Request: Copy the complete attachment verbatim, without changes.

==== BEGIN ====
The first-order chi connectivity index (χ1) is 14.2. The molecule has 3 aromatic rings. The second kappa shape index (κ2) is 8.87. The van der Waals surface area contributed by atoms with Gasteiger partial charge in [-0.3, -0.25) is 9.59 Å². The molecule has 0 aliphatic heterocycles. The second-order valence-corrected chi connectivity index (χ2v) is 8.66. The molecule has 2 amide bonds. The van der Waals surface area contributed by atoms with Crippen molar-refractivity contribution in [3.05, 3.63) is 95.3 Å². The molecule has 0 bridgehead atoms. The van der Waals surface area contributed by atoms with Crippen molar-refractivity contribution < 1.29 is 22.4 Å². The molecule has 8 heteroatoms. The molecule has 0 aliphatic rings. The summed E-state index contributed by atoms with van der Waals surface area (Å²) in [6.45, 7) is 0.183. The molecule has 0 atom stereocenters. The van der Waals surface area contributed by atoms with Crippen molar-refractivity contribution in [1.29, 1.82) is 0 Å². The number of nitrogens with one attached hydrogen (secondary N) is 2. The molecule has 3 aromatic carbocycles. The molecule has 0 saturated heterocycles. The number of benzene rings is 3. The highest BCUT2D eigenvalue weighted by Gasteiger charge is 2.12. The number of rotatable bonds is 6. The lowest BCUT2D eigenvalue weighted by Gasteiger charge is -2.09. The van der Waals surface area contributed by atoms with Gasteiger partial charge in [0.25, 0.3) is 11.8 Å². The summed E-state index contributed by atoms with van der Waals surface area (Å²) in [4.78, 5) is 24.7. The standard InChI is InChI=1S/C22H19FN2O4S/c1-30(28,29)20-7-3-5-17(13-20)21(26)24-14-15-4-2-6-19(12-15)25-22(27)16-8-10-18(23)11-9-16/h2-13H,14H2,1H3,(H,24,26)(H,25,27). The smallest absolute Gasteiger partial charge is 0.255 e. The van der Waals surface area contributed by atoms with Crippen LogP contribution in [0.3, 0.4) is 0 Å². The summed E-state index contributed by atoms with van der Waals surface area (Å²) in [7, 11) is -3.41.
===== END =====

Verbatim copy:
The first-order chi connectivity index (χ1) is 14.2. The molecule has 3 aromatic rings. The second kappa shape index (κ2) is 8.87. The van der Waals surface area contributed by atoms with Gasteiger partial charge in [-0.3, -0.25) is 9.59 Å². The molecule has 0 aliphatic heterocycles. The second-order valence-corrected chi connectivity index (χ2v) is 8.66. The molecule has 2 amide bonds. The van der Waals surface area contributed by atoms with Crippen molar-refractivity contribution in [3.05, 3.63) is 95.3 Å². The molecule has 0 bridgehead atoms. The van der Waals surface area contributed by atoms with Crippen molar-refractivity contribution < 1.29 is 22.4 Å². The molecule has 8 heteroatoms. The molecule has 0 aliphatic rings. The summed E-state index contributed by atoms with van der Waals surface area (Å²) in [6.45, 7) is 0.183. The molecule has 0 atom stereocenters. The van der Waals surface area contributed by atoms with Crippen molar-refractivity contribution in [1.29, 1.82) is 0 Å². The number of nitrogens with one attached hydrogen (secondary N) is 2. The molecule has 3 aromatic carbocycles. The molecule has 0 saturated heterocycles. The number of benzene rings is 3. The highest BCUT2D eigenvalue weighted by Gasteiger charge is 2.12. The number of rotatable bonds is 6. The lowest BCUT2D eigenvalue weighted by Gasteiger charge is -2.09. The van der Waals surface area contributed by atoms with Gasteiger partial charge in [0.25, 0.3) is 11.8 Å². The summed E-state index contributed by atoms with van der Waals surface area (Å²) in [4.78, 5) is 24.7. The standard InChI is InChI=1S/C22H19FN2O4S/c1-30(28,29)20-7-3-5-17(13-20)21(26)24-14-15-4-2-6-19(12-15)25-22(27)16-8-10-18(23)11-9-16/h2-13H,14H2,1H3,(H,24,26)(H,25,27). The smallest absolute Gasteiger partial charge is 0.255 e. The van der Waals surface area contributed by atoms with Crippen LogP contribution in [0.3, 0.4) is 0 Å². The summed E-state index contributed by atoms with van der Waals surface area (Å²) in [7, 11) is -3.41.